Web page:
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News shocker: Now, politicians fudge on Twitter 2

April 30, 2010 |  5:42 pm

Eric-cantor A common complaint from people getting started with Twitter's short messaging service is that its 140-character limit is too constraining.

Apparently it's flexible enough for some politicians to use as a vehicle including some fibs and misleading statements. A worthy reminder to news consumers about swallowing everything.

FactCheck.org, a nonpartisan watchdog, has begun combing through the public tweets of accounts from verified politicians. After assessing their accuracy, some of the results aren't pretty.

The organization's analyses are much longer than 140 characters, but the conclusions are blunt. So what has FactCheck.org found?

Let's start with the Democratic National Committee's dubious blip from last week:

"While the President spoke today about Wall St reform, GOP senators took checks from Wall St lobbyists."

A quick dissection, courtesy of the analysts -- how many "GOP senators" took checks? One. Was the money connected to Wall Street? Maybe, but it's not clear.

Four days later, the Republican National Committee matched its opponents with an equally misleading tweet about economists agreeing that Obama's stimulus package is an "epic fail." (Yes, the RNC used the words "epic fail.")

In reality, some of the 68 members affiliated with the same organization, the National Assn. for Business Economics, who were polled said the stimulus wasn't affecting employment in their industries. And they didn't all agree.

"Spreading disinformation via Twitter is thoroughly bipartisan," writes co-authors Eugene Kiely and Lori Robertson about the phenomenon, which they call "mis-tweeting."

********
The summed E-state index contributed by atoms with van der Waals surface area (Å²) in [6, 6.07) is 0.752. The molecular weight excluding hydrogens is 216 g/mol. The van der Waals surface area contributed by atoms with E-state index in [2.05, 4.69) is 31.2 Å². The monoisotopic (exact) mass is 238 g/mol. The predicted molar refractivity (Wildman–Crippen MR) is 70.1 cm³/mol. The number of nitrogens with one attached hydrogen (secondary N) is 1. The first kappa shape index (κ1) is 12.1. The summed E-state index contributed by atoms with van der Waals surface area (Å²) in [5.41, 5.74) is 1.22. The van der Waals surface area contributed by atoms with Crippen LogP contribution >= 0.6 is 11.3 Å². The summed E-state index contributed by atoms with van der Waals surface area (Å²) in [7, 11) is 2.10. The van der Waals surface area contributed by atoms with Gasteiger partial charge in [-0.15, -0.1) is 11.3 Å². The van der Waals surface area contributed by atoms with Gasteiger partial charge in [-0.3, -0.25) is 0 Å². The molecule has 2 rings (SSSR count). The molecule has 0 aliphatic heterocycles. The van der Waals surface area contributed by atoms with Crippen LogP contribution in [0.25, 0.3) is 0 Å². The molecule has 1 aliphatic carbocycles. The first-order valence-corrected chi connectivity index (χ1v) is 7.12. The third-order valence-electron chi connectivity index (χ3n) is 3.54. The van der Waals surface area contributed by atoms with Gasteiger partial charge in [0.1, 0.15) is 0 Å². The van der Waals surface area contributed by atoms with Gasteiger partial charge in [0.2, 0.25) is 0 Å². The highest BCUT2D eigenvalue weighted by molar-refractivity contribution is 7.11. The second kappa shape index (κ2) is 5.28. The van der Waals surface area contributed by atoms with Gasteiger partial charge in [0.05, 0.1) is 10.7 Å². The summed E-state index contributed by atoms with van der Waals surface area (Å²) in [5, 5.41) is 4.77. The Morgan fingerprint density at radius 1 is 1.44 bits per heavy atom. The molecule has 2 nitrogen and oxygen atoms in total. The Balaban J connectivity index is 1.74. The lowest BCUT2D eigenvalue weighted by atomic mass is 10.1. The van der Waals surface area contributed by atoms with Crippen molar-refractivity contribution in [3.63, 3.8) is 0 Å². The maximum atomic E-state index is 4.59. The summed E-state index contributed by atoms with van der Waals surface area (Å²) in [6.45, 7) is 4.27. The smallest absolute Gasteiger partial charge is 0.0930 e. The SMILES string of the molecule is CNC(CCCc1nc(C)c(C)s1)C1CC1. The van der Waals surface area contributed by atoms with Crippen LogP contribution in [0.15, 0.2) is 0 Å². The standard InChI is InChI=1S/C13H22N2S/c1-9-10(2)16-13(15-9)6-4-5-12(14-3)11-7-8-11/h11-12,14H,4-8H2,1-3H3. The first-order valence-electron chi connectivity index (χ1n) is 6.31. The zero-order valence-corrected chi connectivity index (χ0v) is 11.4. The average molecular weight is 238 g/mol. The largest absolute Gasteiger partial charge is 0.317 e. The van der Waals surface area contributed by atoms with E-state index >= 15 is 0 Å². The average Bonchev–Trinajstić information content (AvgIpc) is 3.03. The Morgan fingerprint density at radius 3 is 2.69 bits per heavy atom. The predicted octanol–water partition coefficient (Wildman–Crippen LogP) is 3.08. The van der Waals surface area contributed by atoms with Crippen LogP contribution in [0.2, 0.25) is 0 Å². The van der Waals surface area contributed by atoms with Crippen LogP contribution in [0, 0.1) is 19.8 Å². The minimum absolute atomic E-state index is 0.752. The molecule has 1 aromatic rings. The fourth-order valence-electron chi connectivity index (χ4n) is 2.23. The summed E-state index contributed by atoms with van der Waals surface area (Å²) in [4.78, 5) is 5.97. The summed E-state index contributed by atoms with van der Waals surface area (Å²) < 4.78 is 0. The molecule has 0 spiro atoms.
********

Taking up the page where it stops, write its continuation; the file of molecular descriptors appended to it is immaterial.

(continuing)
It's not just the two political party groups firing questionable claims back and forth. Individual politicians are getting in on the game as well, including House Republican Whip Eric Cantor (see photo). He wrote on his Twitter profile last week:

At the end of this year, Americans will face the "Obama tax increase," & it will be the largest in history

That supposed "Obama tax increase" is actually the Bush tax cut expiration. And as for being "the largest in history," that's if you neglect to account for inflation. With inflation, the tax changes wouldn't even make the top 10, notes FactCheck.org.

Shading political rhetoric is nothing new, of course. Online and on TV, like Comedy Central's "Daily Show," folks with access to Google have blasted politicians' off-the-cuff falsehoods. ABC's "This Week" has made an online feature out of checking its guests' on-air claims.

But on Twitter, politicians theoretically have quite a bit of time to verify what they send out before they hit the "Submit" button. Is that too much to ask?

-- Mark Milian

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Photo: Associated Press

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